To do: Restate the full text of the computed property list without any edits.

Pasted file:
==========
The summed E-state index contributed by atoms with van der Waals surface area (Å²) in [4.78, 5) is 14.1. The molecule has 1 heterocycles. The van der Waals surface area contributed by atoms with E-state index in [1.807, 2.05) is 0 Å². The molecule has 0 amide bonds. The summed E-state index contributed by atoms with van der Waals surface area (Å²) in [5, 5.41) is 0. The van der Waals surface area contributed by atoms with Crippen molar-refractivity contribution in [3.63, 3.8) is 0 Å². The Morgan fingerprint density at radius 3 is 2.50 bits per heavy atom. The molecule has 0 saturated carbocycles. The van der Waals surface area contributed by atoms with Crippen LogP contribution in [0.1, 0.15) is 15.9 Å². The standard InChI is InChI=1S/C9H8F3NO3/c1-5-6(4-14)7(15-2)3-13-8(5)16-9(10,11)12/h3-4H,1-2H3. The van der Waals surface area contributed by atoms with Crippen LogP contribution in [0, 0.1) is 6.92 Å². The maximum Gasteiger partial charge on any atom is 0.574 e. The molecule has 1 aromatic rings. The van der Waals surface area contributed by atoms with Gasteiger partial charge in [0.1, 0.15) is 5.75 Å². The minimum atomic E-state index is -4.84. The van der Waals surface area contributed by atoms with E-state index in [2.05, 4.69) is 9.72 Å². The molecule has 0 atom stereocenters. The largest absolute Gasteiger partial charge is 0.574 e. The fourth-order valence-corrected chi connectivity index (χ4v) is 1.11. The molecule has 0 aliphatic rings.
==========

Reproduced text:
The summed E-state index contributed by atoms with van der Waals surface area (Å²) in [4.78, 5) is 14.1. The molecule has 1 heterocycles. The van der Waals surface area contributed by atoms with E-state index in [1.807, 2.05) is 0 Å². The molecule has 0 amide bonds. The summed E-state index contributed by atoms with van der Waals surface area (Å²) in [5, 5.41) is 0. The van der Waals surface area contributed by atoms with Crippen molar-refractivity contribution in [3.63, 3.8) is 0 Å². The Morgan fingerprint density at radius 3 is 2.50 bits per heavy atom. The molecule has 0 saturated carbocycles. The van der Waals surface area contributed by atoms with Crippen LogP contribution in [0.1, 0.15) is 15.9 Å². The standard InChI is InChI=1S/C9H8F3NO3/c1-5-6(4-14)7(15-2)3-13-8(5)16-9(10,11)12/h3-4H,1-2H3. The van der Waals surface area contributed by atoms with Crippen LogP contribution in [0, 0.1) is 6.92 Å². The maximum Gasteiger partial charge on any atom is 0.574 e. The molecule has 1 aromatic rings. The van der Waals surface area contributed by atoms with Gasteiger partial charge in [0.1, 0.15) is 5.75 Å². The minimum atomic E-state index is -4.84. The van der Waals surface area contributed by atoms with E-state index in [2.05, 4.69) is 9.72 Å². The molecule has 0 atom stereocenters. The largest absolute Gasteiger partial charge is 0.574 e. The fourth-order valence-corrected chi connectivity index (χ4v) is 1.11. The molecule has 0 aliphatic rings.